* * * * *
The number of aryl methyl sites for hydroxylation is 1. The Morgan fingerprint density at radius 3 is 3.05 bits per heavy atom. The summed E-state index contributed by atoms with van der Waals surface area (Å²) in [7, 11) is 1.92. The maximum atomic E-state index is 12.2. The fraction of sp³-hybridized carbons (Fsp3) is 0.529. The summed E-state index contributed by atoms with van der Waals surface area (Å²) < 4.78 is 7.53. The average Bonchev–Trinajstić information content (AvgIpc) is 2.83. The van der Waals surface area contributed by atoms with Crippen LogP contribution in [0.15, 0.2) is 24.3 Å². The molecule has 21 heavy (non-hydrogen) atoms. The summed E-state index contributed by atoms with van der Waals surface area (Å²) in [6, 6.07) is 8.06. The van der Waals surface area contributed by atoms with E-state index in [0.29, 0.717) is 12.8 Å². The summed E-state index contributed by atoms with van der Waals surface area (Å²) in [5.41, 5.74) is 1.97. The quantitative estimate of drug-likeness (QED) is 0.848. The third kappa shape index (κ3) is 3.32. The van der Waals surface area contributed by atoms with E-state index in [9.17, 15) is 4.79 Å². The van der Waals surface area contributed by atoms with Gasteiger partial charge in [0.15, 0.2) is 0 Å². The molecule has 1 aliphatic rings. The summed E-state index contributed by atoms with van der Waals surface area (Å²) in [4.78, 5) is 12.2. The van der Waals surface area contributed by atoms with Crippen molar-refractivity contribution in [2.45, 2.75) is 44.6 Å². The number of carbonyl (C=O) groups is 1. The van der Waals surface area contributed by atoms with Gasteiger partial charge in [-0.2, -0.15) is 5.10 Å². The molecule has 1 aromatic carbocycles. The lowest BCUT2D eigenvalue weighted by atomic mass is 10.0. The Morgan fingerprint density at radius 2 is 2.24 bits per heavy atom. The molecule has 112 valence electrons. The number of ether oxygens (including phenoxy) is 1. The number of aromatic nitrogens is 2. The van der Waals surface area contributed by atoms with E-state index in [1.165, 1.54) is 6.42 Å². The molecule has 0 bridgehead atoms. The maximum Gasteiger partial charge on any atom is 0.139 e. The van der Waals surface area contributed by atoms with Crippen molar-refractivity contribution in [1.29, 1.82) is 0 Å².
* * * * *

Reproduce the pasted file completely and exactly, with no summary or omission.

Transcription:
The number of aryl methyl sites for hydroxylation is 1. The Morgan fingerprint density at radius 3 is 3.05 bits per heavy atom. The summed E-state index contributed by atoms with van der Waals surface area (Å²) in [7, 11) is 1.92. The maximum atomic E-state index is 12.2. The fraction of sp³-hybridized carbons (Fsp3) is 0.529. The summed E-state index contributed by atoms with van der Waals surface area (Å²) < 4.78 is 7.53. The average Bonchev–Trinajstić information content (AvgIpc) is 2.83. The van der Waals surface area contributed by atoms with Crippen LogP contribution in [0.15, 0.2) is 24.3 Å². The molecule has 21 heavy (non-hydrogen) atoms. The summed E-state index contributed by atoms with van der Waals surface area (Å²) in [6, 6.07) is 8.06. The van der Waals surface area contributed by atoms with E-state index in [0.29, 0.717) is 12.8 Å². The summed E-state index contributed by atoms with van der Waals surface area (Å²) in [5.41, 5.74) is 1.97. The quantitative estimate of drug-likeness (QED) is 0.848. The third kappa shape index (κ3) is 3.32. The van der Waals surface area contributed by atoms with E-state index in [9.17, 15) is 4.79 Å². The van der Waals surface area contributed by atoms with Gasteiger partial charge in [0.15, 0.2) is 0 Å². The molecule has 1 aliphatic rings. The summed E-state index contributed by atoms with van der Waals surface area (Å²) in [4.78, 5) is 12.2. The van der Waals surface area contributed by atoms with Crippen molar-refractivity contribution in [2.45, 2.75) is 44.6 Å². The number of carbonyl (C=O) groups is 1. The van der Waals surface area contributed by atoms with Gasteiger partial charge in [-0.2, -0.15) is 5.10 Å². The molecule has 1 aromatic carbocycles. The lowest BCUT2D eigenvalue weighted by atomic mass is 10.0. The Morgan fingerprint density at radius 2 is 2.24 bits per heavy atom. The molecule has 112 valence electrons. The number of ether oxygens (including phenoxy) is 1. The number of aromatic nitrogens is 2. The van der Waals surface area contributed by atoms with E-state index in [1.165, 1.54) is 6.42 Å². The molecule has 0 bridgehead atoms. The maximum Gasteiger partial charge on any atom is 0.139 e. The van der Waals surface area contributed by atoms with Crippen molar-refractivity contribution in [1.29, 1.82) is 0 Å².